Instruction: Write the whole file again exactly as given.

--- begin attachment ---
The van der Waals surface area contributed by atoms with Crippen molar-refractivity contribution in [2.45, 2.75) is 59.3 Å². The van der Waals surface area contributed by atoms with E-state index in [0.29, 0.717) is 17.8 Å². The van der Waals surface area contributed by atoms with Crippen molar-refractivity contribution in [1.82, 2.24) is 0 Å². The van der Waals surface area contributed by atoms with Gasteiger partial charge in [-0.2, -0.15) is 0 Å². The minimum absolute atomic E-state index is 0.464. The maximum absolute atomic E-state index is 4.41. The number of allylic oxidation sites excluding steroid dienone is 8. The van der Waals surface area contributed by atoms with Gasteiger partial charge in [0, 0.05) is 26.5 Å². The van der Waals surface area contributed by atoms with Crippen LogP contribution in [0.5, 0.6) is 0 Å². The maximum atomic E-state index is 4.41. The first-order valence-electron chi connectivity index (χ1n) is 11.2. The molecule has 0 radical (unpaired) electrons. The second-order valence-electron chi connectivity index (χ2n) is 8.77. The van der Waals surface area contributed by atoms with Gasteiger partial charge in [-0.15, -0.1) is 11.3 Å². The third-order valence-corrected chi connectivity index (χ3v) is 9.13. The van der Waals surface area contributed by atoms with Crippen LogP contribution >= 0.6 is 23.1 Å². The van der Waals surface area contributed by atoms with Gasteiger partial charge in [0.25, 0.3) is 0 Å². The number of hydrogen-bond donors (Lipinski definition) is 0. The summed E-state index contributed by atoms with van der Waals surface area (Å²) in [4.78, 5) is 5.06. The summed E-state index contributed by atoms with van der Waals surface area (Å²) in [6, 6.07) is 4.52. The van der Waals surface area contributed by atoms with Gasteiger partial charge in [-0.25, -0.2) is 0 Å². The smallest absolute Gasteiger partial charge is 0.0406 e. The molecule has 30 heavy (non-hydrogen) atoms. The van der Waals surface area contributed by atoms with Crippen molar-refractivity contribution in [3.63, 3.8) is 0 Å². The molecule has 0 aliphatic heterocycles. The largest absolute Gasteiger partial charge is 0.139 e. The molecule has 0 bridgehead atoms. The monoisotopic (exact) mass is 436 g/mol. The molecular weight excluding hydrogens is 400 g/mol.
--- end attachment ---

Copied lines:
The van der Waals surface area contributed by atoms with Crippen molar-refractivity contribution in [2.45, 2.75) is 59.3 Å². The van der Waals surface area contributed by atoms with E-state index in [0.29, 0.717) is 17.8 Å². The van der Waals surface area contributed by atoms with Crippen molar-refractivity contribution in [1.82, 2.24) is 0 Å². The van der Waals surface area contributed by atoms with Gasteiger partial charge in [-0.2, -0.15) is 0 Å². The minimum absolute atomic E-state index is 0.464. The maximum absolute atomic E-state index is 4.41. The number of allylic oxidation sites excluding steroid dienone is 8. The van der Waals surface area contributed by atoms with Gasteiger partial charge in [0, 0.05) is 26.5 Å². The van der Waals surface area contributed by atoms with Crippen LogP contribution in [0.5, 0.6) is 0 Å². The maximum atomic E-state index is 4.41. The first-order valence-electron chi connectivity index (χ1n) is 11.2. The molecule has 0 radical (unpaired) electrons. The second-order valence-electron chi connectivity index (χ2n) is 8.77. The van der Waals surface area contributed by atoms with Gasteiger partial charge in [-0.15, -0.1) is 11.3 Å². The third-order valence-corrected chi connectivity index (χ3v) is 9.13. The van der Waals surface area contributed by atoms with Crippen LogP contribution >= 0.6 is 23.1 Å². The van der Waals surface area contributed by atoms with Gasteiger partial charge in [0.25, 0.3) is 0 Å². The number of hydrogen-bond donors (Lipinski definition) is 0. The summed E-state index contributed by atoms with van der Waals surface area (Å²) in [4.78, 5) is 5.06. The summed E-state index contributed by atoms with van der Waals surface area (Å²) in [6, 6.07) is 4.52. The van der Waals surface area contributed by atoms with Gasteiger partial charge in [-0.25, -0.2) is 0 Å². The smallest absolute Gasteiger partial charge is 0.0406 e. The molecule has 30 heavy (non-hydrogen) atoms. The van der Waals surface area contributed by atoms with Crippen molar-refractivity contribution in [3.63, 3.8) is 0 Å². The molecule has 0 aliphatic heterocycles. The largest absolute Gasteiger partial charge is 0.139 e. The molecule has 0 bridgehead atoms. The monoisotopic (exact) mass is 436 g/mol. The molecular weight excluding hydrogens is 400 g/mol.